Walk into your local CVS and you’re likely to find probiotics in one of two places — the yogurt aisle or with the dietary supplements. Soon, they could also end up behind the pharmacy counter.
A growing number of biotech startups are testing live microorganisms as medications with some success. As early as next year, Seres Therapeutics could bring to market the first ever FDA-approved microbiome drug, according to a recent announcement from the company’s CEO, Roger Pomerantz. If approved, the medication, developed to treat the gastrointestinal infection Clostridioides difficile, could mark a turning point for pharma investment in microbiome drug development.
Another startup, Seed Health, is hoping to push the field even further. Founded in 2015, the Los Angeles-based biotech plans to expand the use of microbe drugs beyond gastrointestinal indications, where most treatments are currently focused.
“I think that everyone in the field of microbiome has been waiting for research to mature out of observational and become a little bit more interventional,” Seed Health’s co-founder and co-CEO, Raja Dhir, says. “We've seen some of the early wins and successes in areas where any ecology will work, or where there's a very low barrier or specificity of mechanism of action.”
Seed Health is tossing a wide net, building research pipelines with leading academics and researchers across many therapeutic areas, rather than using one single platform.
The company’s pipeline includes candidates for urinary tract infections, bacterial vaginosis and spontaneous preterm birth, all spun out under the women’s health company Luca Biologics. It also recently announced a new development program in collaboration with Axial Therapeutics to investigate treatments targeting the microbiome-gut-brain-axis for mental health conditions such as anxiety and depression.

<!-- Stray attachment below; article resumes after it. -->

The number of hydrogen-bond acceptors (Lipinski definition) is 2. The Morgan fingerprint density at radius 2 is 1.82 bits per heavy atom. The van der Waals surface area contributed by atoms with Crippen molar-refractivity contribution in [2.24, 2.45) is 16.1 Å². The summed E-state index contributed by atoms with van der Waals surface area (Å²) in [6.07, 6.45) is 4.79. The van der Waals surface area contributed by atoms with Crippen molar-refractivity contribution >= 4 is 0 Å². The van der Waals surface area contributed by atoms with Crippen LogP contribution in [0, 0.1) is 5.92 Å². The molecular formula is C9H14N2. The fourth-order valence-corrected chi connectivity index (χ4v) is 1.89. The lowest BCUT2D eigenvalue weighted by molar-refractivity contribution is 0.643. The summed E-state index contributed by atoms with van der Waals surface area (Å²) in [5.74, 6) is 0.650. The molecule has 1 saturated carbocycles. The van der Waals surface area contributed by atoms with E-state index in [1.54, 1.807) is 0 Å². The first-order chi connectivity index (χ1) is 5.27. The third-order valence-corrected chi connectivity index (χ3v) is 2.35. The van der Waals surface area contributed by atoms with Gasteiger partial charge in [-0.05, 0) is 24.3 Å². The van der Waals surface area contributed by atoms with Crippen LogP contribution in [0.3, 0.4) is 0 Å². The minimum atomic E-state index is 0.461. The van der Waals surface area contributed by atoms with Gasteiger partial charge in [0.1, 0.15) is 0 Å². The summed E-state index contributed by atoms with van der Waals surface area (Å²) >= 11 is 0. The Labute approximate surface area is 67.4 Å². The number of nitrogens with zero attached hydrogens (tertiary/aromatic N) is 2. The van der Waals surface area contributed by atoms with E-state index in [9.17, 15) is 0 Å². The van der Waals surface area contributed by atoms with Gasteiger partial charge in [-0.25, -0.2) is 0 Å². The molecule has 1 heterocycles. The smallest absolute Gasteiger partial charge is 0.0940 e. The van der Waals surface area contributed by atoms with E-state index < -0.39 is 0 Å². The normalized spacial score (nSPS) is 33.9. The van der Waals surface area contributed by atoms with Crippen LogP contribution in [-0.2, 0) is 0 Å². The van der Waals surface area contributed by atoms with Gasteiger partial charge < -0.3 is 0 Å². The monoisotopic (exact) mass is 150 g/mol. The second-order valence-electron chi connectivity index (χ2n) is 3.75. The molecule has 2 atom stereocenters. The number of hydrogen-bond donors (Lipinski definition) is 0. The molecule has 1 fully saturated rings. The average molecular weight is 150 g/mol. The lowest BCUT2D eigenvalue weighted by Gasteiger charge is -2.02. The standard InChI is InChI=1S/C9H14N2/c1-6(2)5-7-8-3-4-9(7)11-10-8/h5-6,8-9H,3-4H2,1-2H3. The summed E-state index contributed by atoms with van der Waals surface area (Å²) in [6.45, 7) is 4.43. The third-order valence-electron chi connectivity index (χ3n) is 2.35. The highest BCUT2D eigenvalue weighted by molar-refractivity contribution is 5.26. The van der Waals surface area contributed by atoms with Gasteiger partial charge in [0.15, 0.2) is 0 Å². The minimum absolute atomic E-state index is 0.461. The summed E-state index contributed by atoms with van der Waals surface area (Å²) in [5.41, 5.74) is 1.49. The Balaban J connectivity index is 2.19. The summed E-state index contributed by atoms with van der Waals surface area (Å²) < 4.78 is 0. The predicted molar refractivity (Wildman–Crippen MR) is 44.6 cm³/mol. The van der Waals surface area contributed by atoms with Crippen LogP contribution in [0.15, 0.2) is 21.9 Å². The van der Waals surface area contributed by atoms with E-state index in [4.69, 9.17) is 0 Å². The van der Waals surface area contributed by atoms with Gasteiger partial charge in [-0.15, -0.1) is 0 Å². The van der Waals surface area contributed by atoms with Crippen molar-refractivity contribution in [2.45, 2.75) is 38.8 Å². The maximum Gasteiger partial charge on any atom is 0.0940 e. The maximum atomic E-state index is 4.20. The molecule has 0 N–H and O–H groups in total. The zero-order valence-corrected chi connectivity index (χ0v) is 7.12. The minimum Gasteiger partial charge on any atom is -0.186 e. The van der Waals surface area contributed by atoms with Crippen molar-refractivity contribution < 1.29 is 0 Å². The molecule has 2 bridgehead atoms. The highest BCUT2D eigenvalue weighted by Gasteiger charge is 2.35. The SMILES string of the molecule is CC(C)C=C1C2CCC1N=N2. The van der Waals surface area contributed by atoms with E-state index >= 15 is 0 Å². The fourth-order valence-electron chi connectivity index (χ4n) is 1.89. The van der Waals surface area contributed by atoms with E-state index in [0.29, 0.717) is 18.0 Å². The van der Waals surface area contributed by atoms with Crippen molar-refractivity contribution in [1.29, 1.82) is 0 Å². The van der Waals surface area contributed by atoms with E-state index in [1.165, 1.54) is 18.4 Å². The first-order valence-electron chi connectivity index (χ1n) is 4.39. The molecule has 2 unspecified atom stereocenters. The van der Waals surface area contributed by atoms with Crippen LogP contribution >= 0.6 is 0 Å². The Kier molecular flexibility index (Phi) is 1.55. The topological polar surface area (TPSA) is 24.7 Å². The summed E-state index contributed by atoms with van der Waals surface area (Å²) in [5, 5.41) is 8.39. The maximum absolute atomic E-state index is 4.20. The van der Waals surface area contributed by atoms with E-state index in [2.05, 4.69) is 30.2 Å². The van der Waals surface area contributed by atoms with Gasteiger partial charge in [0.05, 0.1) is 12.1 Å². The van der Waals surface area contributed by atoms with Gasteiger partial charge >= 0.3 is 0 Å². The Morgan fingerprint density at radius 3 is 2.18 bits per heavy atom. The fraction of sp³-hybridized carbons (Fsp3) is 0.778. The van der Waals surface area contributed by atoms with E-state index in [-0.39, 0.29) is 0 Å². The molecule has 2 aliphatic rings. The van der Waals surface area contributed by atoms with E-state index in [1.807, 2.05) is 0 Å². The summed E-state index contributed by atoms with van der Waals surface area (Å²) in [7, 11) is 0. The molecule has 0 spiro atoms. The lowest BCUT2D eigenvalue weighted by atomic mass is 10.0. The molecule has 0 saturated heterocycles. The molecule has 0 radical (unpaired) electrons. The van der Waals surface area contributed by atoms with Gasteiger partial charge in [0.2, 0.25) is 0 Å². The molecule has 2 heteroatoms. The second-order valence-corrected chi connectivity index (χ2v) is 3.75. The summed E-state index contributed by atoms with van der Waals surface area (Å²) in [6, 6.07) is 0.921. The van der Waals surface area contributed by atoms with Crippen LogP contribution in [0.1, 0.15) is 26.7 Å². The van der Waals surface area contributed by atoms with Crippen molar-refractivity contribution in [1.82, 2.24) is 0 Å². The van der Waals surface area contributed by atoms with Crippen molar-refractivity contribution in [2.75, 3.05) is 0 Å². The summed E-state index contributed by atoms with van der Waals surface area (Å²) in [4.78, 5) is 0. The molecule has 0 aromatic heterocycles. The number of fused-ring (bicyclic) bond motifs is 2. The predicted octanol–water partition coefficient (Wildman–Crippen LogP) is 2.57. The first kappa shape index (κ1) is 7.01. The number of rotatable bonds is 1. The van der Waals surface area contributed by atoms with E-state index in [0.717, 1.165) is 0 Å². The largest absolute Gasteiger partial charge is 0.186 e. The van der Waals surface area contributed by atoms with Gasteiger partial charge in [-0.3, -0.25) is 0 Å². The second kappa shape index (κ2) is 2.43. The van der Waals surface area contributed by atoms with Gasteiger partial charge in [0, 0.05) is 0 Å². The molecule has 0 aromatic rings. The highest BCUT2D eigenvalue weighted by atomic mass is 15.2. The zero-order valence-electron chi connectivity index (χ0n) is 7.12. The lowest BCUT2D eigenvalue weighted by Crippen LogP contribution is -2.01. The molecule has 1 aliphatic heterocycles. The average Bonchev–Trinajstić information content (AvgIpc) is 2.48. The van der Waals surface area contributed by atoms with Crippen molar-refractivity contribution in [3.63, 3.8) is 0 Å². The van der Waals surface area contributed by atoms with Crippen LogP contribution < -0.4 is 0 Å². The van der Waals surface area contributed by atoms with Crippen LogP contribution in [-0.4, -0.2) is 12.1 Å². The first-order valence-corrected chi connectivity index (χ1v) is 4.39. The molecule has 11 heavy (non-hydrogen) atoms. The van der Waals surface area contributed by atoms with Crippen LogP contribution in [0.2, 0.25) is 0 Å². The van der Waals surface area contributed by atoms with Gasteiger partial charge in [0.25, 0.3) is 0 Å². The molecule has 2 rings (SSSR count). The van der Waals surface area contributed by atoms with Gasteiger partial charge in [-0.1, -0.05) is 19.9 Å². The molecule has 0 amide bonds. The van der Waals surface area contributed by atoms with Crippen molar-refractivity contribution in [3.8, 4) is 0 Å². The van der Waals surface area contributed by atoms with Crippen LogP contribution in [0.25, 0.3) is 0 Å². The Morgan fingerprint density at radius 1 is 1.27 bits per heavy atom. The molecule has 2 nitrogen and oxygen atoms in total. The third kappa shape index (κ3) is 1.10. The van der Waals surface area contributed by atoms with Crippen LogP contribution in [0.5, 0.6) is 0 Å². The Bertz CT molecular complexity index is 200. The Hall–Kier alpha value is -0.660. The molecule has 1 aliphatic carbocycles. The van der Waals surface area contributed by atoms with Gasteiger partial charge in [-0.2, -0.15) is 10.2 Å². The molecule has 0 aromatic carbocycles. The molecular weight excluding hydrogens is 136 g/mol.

“There's going to be a lot of failures in microbiome … the way that we address that is that all of our research programs are based or powered on extraordinarily large datasets and so we can see the patterns through the noise, or outside of the gut in the areas where we have a much deeper understanding of the microbial ecology,” Dhir says.
The 23andMe approach
To manage the larger pipeline, Seed is taking a dual approach to the microbe market with both a consumer-health branch commercializing over-the-counter supplements and a therapeutic branch for drug development
“We go through the regulatory path that best suits the science instead of the other way around,” Dhir suggests.
When a microorganism the company is testing meets FDA’s standards for a dietary supplement but would need further research to qualify for a drug application, the company takes the path of least resistance.
In many ways, Seed is taking a page out of the playbook for personal genetics companies like 23andMe. Eventually, with more research, some of the organisms in its supplements could become FDA approved drugs.
“We go through the regulatory path that best suits the science instead of the other way around."
Co-CEO of Seed Health
“Our hope is that we can make well-validated and scientifically sound products available for commercial sales and therapeutic development programs on the back of that data,” Dhir explains. “We're very agnostic to the regulatory type and we're willing to go to whatever path that takes just to prove out and generate data.”